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3 key takeaways as Raptors drop first to Pacers

Scottie Barnes Pascal Siakam Raptors

After going 2-0 to start the season series against the Indiana Pacers, the Toronto Raptors couldn’t find a way to remain undefeated.

At the end of a long six-game road trip, with multiple rotation players missing from the lineup and more injuries accruing during the contest, Toronto just couldn’t muster a consistently high level of defense despite a couple noteworthy offensive performances.

The Raptors will look to find some relief in starting a home-stand on Sunday against the Boston Celtics, where they’ll enter with a 9-11 overall record and a 2-6 mark at Scotiabank Arena.

“[Now] we go back home and we just gotta get some wins in a row,” Pascal Siakam told reporters post-game. “Just stick to the game plan, play together as a team, forget about what happened today.”

Until then, here are three key takeaways from the night that was:

Raptors’ defensive woes continue

The Raptors contain a lot of stalwart individual defensive talent, but have yet to string together a series of games where they look like a cohesive unit on that end of the floor.

This game was no different, with Indiana’s perimeter players penetrating the paint to get the defense moving, its missed shots turning into second-chance points, and Toronto’s over-helping allowing for open corner triples.

“I thought we did a decent job of getting [offensive] stuff, it was more at the other end where they were just outworking us,” head coach Nick Nurse said. “We gave up 17 offensive rebounds, that’s a problem. Just thought, especially the first half, we were just a half-step slow.

“We were either missing the help or over-helping or not being able to get back a half-step. We had some closeouts to players we probably could’ve made a little more under control and they went right back by us and into the paint.”

The Pacers won the battle in the paint 60-48, out-rebounded the Raptors 53-41, and notched 31 assists on 47 made field goals, far exceeding their 23.5 per game average (14th in the league) on the season. They even scored more fast break points (one of Toronto’s areas of focus), 15-9.

“They did a good job of moving the ball,” Siakam said. “Couple times we didn’t get to the shooters fast enough. Just felt like we were a step slower than we usually are and when that happens it’s tough to come back and win games. We had a couple good pushes and stuff but it just wasn’t enough.”

To be fair, the Raptors are dealing with a lot right now. Siakam is still working his way back on that end since recently returning from shoulder surgery, Fred VanVleet is dealing with a groin injury (although he’s hardly been an issue), Yuta Watanabe has only played a single game, Khem Birch is out with right knee swelling, and OG Anunoby has also been sidelined with a left hip pointer.

On top of all that, it was the final game of the lengthiest road trip of the season.

Even so, it was another undeniably poor defensive showing. It can’t continue long-term if the Raptors have playoff hopes, and it likely won’t continue, assuming injuries eventually cease wreaking havoc. And if that doesn’t happen, well, there’s always the lottery.

Bench blues

The Raptors bench has had its ups and downs this season, and this performance certainly falls in the latter category.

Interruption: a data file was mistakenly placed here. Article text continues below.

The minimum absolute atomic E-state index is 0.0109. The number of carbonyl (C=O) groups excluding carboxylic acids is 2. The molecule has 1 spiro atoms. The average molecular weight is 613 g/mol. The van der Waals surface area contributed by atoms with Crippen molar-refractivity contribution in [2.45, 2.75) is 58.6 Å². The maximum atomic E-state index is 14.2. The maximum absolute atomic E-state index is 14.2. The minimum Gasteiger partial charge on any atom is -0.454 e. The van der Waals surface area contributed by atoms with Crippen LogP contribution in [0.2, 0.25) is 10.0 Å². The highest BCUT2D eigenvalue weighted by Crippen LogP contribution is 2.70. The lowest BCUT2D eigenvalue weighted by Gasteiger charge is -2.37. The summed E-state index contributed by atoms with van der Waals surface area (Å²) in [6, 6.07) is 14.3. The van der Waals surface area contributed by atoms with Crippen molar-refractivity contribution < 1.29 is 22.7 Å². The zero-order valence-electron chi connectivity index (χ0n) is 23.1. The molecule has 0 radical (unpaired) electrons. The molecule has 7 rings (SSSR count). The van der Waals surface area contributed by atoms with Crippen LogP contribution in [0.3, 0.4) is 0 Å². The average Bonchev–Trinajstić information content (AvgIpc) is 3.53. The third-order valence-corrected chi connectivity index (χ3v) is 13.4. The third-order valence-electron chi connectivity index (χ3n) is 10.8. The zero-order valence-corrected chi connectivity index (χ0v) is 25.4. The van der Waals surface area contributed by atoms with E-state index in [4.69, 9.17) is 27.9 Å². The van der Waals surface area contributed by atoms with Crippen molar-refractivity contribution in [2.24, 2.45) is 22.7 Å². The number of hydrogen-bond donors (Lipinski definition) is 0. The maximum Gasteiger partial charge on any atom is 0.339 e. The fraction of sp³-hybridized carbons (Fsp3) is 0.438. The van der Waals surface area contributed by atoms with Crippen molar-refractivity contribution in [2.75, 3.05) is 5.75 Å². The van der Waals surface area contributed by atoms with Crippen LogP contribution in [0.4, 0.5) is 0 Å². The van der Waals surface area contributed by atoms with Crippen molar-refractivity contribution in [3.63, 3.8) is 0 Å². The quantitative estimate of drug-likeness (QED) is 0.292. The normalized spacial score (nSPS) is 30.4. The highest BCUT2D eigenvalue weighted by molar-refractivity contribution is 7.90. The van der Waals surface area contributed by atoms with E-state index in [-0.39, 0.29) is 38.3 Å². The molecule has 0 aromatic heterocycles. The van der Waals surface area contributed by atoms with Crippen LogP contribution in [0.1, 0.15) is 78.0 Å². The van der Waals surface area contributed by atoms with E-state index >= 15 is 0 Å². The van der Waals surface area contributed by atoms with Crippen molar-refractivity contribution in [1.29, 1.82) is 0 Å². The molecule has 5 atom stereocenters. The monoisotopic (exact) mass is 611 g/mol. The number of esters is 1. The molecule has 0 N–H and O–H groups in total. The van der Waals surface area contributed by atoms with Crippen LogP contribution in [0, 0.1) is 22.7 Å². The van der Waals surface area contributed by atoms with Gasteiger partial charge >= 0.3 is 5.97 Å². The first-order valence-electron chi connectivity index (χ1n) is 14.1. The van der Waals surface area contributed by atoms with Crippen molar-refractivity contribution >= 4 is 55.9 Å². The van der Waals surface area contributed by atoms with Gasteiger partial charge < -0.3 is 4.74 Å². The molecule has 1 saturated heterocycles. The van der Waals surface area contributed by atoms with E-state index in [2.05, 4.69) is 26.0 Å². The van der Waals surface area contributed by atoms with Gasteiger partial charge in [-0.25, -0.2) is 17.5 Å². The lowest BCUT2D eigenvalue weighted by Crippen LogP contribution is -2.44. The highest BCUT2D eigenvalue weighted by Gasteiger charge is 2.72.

Toronto’s second unit only managed to put up 15 total points, a number that Pacers third-year player Kelan Martin matched all on his own. By contrast, Indiana’s pine players dwarfed that number, posting 42 points despite playing two fewer players.

Out of all 30 NBA teams, the Raptors bench ranks dead last in points (25), three-point percentage (28 percent), assists (4.8), and minutes (14.2). Coming into a season where depth was perceived to be a strength, the results thus far have been disappointing.

As with pretty much every other issue the Raptors have, though, getting their full, healthy rotation back would certainly help.

Scottie Barnes, Toronto’s future

Scottie Barnes hasn’t fully worked out how to spread his scoring imprint over the totality of a game yet, and that’s okay.

Until then, his points are often coming in bursts, sudden seismic eruptions that occur nearly once every contest. On Friday, for example, there was an offensive lull in the third quarter, and when he realized no one around him could seem to get anything going, Barnes shifted his mentality into a heightened level of aggression and assertiveness, utilizing his strength, size, and length to bully defenders in the paint until he could either toss up a soft shot at the rim or fire a pass to an open teammate.

“[Barnes] was aggressive,” Nurse said. “He kind of came over to me and said, ‘Coach, I think I can get into the front of the rim’ and I was like, ‘Go. Keep going and keep getting big and try to finish them,’ and he did a good job. He got angles on them, he made some shots, he got to the free throw line some, got an and-one one time, so. A pretty good night for him offensively.”

As he continues to adjust to NBA life and this roster in particular, these sorts of happenings aren’t unusual, but what made the performance against the Pacers particularly potent was the mental fortitude that accompanied it. Not only was Barnes taking the reins of the game in full stride, he was doing it after re-aggravating his thumb (which kept him out two games earlier in the year) and receiving a hit on an earlier drive that caused him to hobble as he made his way to the free throw line.

“I feel pretty good,” Barnes said afterwards. “It was just a little stinger [on my thumb], but now I’m fine.”

Not all players, especially on the final night of an extended road trip, would have it in them to summon that level of play as a response to those obstacles, let alone a rookie.

It was just another reason on an ever-growing list to be impressed by Barnes.